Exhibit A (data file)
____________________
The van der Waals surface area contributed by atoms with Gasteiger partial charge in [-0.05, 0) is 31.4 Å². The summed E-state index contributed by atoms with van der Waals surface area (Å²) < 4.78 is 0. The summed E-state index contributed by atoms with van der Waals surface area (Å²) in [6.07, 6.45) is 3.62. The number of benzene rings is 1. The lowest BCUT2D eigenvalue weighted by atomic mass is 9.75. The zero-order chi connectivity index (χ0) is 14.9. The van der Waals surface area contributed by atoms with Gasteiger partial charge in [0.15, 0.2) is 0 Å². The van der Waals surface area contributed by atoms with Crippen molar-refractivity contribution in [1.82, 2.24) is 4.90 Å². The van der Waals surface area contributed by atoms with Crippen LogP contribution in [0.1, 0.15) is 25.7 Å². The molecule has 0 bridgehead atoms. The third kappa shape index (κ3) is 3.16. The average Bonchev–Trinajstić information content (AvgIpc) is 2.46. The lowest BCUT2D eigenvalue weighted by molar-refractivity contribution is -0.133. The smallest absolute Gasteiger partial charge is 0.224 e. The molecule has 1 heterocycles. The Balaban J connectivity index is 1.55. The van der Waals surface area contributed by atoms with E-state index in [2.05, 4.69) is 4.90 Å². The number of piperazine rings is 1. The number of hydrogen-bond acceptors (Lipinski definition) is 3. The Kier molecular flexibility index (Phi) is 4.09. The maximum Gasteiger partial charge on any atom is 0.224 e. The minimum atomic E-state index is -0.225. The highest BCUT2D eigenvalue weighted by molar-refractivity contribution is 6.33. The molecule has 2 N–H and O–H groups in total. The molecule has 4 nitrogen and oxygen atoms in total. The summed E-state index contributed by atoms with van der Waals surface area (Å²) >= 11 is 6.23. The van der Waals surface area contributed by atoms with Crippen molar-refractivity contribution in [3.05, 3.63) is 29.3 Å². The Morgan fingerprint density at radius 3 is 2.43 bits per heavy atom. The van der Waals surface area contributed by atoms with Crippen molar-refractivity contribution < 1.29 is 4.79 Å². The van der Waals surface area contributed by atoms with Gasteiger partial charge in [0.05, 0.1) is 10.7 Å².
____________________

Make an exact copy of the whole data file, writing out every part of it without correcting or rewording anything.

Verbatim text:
The van der Waals surface area contributed by atoms with Gasteiger partial charge in [-0.05, 0) is 31.4 Å². The summed E-state index contributed by atoms with van der Waals surface area (Å²) < 4.78 is 0. The summed E-state index contributed by atoms with van der Waals surface area (Å²) in [6.07, 6.45) is 3.62. The number of benzene rings is 1. The lowest BCUT2D eigenvalue weighted by atomic mass is 9.75. The zero-order chi connectivity index (χ0) is 14.9. The van der Waals surface area contributed by atoms with Gasteiger partial charge in [0.15, 0.2) is 0 Å². The van der Waals surface area contributed by atoms with Crippen molar-refractivity contribution in [1.82, 2.24) is 4.90 Å². The van der Waals surface area contributed by atoms with Crippen LogP contribution in [0.1, 0.15) is 25.7 Å². The molecule has 0 bridgehead atoms. The third kappa shape index (κ3) is 3.16. The average Bonchev–Trinajstić information content (AvgIpc) is 2.46. The lowest BCUT2D eigenvalue weighted by molar-refractivity contribution is -0.133. The smallest absolute Gasteiger partial charge is 0.224 e. The molecule has 1 heterocycles. The Balaban J connectivity index is 1.55. The van der Waals surface area contributed by atoms with E-state index in [2.05, 4.69) is 4.90 Å². The number of piperazine rings is 1. The number of hydrogen-bond acceptors (Lipinski definition) is 3. The Kier molecular flexibility index (Phi) is 4.09. The maximum Gasteiger partial charge on any atom is 0.224 e. The minimum atomic E-state index is -0.225. The highest BCUT2D eigenvalue weighted by molar-refractivity contribution is 6.33. The molecule has 2 N–H and O–H groups in total. The molecule has 4 nitrogen and oxygen atoms in total. The summed E-state index contributed by atoms with van der Waals surface area (Å²) >= 11 is 6.23. The van der Waals surface area contributed by atoms with Crippen molar-refractivity contribution in [3.05, 3.63) is 29.3 Å². The Morgan fingerprint density at radius 3 is 2.43 bits per heavy atom. The van der Waals surface area contributed by atoms with Crippen molar-refractivity contribution < 1.29 is 4.79 Å². The van der Waals surface area contributed by atoms with Gasteiger partial charge in [0.05, 0.1) is 10.7 Å².